In fact, Etsy, which is headquartered in Brooklyn, has a foothold in the Hudson Valley and is helping showcase the region as a crafts hotbed. In 2012 it opened a customer service annex in a converted warehouse in Hudson, which is furnished with maple-top desks made by local woodworker Rob Williams. Etsy founder Rob Kalin plans to convert a former mill building in Catskill into artisan workplaces with a general store selling the crafts produced on site. It would also consist of a restaurant serving locally sourced produce and a hotel with residential space—making crafts the engine of economic development and tourism.

Crystal Moore of Lock & Key Leathers is one of the thousands of crafters whose business wouldn't have been possible without Etsy. The 2012 college graduate, who recently relocated to Kingston with her husband from Oneonta, said she has "always been a maker" and learned her craft by working for a textile designer. Her leather and canvas bags, which are dyed and waxed for a distressed look, cost $195 to $325, but nonetheless have proved popular with students, with a loyal cohort based in California. "They write to me and say they're saving up for this bag, and a few months later they'll buy it," she says.

The Internet enables Moore to do all the marketing herself. "I'll put a new item on Etsy, Instagram it, blog about it, pin the bag on Pinterest, and go back to Etsy and see where my hits came from," she said. Her blog enables her to "market stuff from my point of view," which includes sharing her interests in motorcycles, cars, and food. Customers "want to know who you are, see what you're eating, and where you're going. It makes them feel more special." The fact that the bag they bought was "exclusive to them," rather than bearing the imprint of a well-known brand, is also important. "If there's a little bit of money in the bank and I'm doing it all myself, that's true happiness," she says.

Fair Thee Well

Besides Etsy, crafts fairs—ranging from small-scale gatherings of community vendors held in the local fire hall to carefully curated extravaganzas—are an essential component of the culture. Unlike trade shows, these grassroots events charge affordable fees and forge a sense of community. Notable recent examples here in the Hudson Valley include the aforementioned Hullabaloo and Hudson's Basilica Farm & Flea, which was held over last Thanksgiving weekend and attracted 3,500 visitors. Founder Auf der Maur, who describes it "as an alternative to the big-box Black Friday nightmare," said the event will be annual. Fairs are popping up all over the place this summer, including the second annual Hudson River Exchange in late June; Bazaar-on-Hudson, which was inspired by the Brooklyn Flea and will be held at The Living Room in Cold Spring Sundays through the end of July; and the Phoenicia Flea at the boutique hotel Graham & Co. on July 26 and 27.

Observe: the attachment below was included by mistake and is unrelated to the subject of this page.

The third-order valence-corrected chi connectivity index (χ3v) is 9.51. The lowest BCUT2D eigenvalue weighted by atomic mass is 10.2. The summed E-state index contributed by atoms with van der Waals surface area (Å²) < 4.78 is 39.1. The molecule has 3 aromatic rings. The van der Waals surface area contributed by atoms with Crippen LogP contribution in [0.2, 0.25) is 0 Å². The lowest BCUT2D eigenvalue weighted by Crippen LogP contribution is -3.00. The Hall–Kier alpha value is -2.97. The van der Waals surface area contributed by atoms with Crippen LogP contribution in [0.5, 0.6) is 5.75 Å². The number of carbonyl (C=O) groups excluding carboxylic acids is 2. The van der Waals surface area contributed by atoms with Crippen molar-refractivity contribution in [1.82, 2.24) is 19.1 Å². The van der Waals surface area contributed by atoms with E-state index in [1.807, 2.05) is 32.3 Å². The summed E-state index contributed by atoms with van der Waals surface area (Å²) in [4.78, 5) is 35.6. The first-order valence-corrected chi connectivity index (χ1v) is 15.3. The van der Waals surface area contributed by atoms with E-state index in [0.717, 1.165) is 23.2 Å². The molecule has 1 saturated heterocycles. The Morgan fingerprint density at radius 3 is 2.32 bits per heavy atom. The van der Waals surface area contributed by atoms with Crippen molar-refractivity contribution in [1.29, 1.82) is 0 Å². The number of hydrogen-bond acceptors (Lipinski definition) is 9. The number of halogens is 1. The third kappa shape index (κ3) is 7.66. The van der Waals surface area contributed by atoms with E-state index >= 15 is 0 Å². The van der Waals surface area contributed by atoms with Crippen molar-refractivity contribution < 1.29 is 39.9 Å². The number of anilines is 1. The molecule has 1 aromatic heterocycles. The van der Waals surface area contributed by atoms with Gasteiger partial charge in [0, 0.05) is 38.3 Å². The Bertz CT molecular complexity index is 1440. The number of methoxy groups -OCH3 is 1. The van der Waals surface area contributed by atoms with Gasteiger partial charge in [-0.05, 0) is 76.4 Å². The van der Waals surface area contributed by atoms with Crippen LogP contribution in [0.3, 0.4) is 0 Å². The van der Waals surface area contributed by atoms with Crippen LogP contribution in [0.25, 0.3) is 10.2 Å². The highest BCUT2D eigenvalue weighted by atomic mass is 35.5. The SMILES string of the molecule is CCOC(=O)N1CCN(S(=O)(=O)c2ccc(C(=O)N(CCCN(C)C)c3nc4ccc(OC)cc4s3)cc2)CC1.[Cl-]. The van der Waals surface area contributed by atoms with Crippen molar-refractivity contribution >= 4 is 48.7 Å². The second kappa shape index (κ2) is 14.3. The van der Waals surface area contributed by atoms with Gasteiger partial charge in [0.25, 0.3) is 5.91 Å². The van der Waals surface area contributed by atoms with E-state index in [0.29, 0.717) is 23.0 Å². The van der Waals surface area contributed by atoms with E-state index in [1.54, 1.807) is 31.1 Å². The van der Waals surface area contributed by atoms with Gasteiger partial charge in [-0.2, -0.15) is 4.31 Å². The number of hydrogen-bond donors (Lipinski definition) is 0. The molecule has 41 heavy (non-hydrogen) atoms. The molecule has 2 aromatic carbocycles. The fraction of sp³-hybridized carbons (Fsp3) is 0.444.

The fairs have proved lucrative for some. "Celebrities are out shopping at the local fairs. It's not just my neighbor and my mom going to these things," notes Kingston-based jeweler Rebecca Peacock, who three years into founding her business was able to quit her day job. But Peacock, who forges her pieces from recycled metals sourced at refineries that process discarded jewelry, says it's not only the rich and famous who are buying her stuff. "It's almost going back to the 1880s, when shoes were really expensive and you kept those pairs of shoes and resoled them. People want less fake jewelry. Instead, they're choosing that one really beautiful thing. It's a move back to quality."

Patrick Turiello, co-owner of LayerXLayer, a husband-and-wife company that makes heavy canvas bags and backpacks from their Kingston loft, said a chance encounter with an actress who had started a company of compostable diapers at the Brooklyn Flea led to a large order. The couple farmed it out to a unionized New Jersey factory, doing the hand-sewn finishes themselves. LayerXLayer also sells through a distributor in Japan, where there's "a real interest in American-made products, especially vintage," he says. While factory manufacturing may seem anathema to the notion of handmade, Turiello said he and his wife, Leah Fabish, both art school graduates who started the company after they couldn't find jobs in their fields, consider themselves primarily designers. "We were makers because we had no choice," he says. "We had to decide whether we wanted to spend 60 to 70 hours a week making stuff or turn it into a real business."

The realities of the money economy have caused "a lot of people to transition from 'Hey, I want to do this thing' into turning it into a business," he adds. While some of their colleagues are committed "100 percent to making the thing, we like a little of both." Doing small-scale manufacturing wasn't possible before, but today factories are much more flexible in taking small orders, he said. LayerXLayer bags are sold in Japanese department stores, further defying small-is-beautiful notions of handmade.

The Gospel of Handmade

At the other extreme are the DIY proponents—crafter teachers and authors spreading the gospel of handmade. Cal Patch was a designer at Urban Outfitters who quit to start her own indie craft store on the Lower East Side before it was fashionable and then realized she could attract more customers by teaching them how to knit. Patch, who moved to Accord in 2008—she and her boyfriend have a mini homestead where they tend a garden and keep chickens—published a book, Do-It-Yourself Clothes: Patternmaking Simplified, and she continues to teach sewing and patternmaking, mainly at retreats located throughout the US. Teaching women how to design patterns and sew clothing that fits their particular body is a form of empowerment, which is helping the maker movement penetrate the mainstream, she believes. "Women who take my classes up here aren't hipsters. They're people who don't want to buy their clothes at Walmart anymore," says Patch.